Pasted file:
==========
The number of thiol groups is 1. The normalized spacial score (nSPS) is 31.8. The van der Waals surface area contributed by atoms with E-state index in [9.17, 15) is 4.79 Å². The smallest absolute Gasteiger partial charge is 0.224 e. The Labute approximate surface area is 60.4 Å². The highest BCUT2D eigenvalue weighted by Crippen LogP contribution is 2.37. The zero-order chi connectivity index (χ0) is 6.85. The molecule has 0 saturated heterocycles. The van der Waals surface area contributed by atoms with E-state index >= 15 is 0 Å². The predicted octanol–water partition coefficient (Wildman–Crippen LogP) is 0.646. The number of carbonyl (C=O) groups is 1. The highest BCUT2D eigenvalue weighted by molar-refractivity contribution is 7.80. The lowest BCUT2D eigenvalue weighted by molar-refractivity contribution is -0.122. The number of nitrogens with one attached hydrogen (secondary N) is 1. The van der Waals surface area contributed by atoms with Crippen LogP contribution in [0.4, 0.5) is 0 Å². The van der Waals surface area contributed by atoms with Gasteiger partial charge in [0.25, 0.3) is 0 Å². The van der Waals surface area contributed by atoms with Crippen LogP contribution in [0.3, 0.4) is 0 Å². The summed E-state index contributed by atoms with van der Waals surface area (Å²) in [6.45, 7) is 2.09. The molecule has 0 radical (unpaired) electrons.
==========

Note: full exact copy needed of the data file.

The number of thiol groups is 1. The normalized spacial score (nSPS) is 31.8. The van der Waals surface area contributed by atoms with E-state index in [9.17, 15) is 4.79 Å². The smallest absolute Gasteiger partial charge is 0.224 e. The Labute approximate surface area is 60.4 Å². The highest BCUT2D eigenvalue weighted by Crippen LogP contribution is 2.37. The zero-order chi connectivity index (χ0) is 6.85. The molecule has 0 saturated heterocycles. The van der Waals surface area contributed by atoms with E-state index >= 15 is 0 Å². The predicted octanol–water partition coefficient (Wildman–Crippen LogP) is 0.646. The number of carbonyl (C=O) groups is 1. The highest BCUT2D eigenvalue weighted by molar-refractivity contribution is 7.80. The lowest BCUT2D eigenvalue weighted by molar-refractivity contribution is -0.122. The number of nitrogens with one attached hydrogen (secondary N) is 1. The van der Waals surface area contributed by atoms with Crippen LogP contribution in [0.4, 0.5) is 0 Å². The van der Waals surface area contributed by atoms with Gasteiger partial charge in [0.25, 0.3) is 0 Å². The van der Waals surface area contributed by atoms with Crippen LogP contribution in [0.3, 0.4) is 0 Å². The summed E-state index contributed by atoms with van der Waals surface area (Å²) in [6.45, 7) is 2.09. The molecule has 0 radical (unpaired) electrons.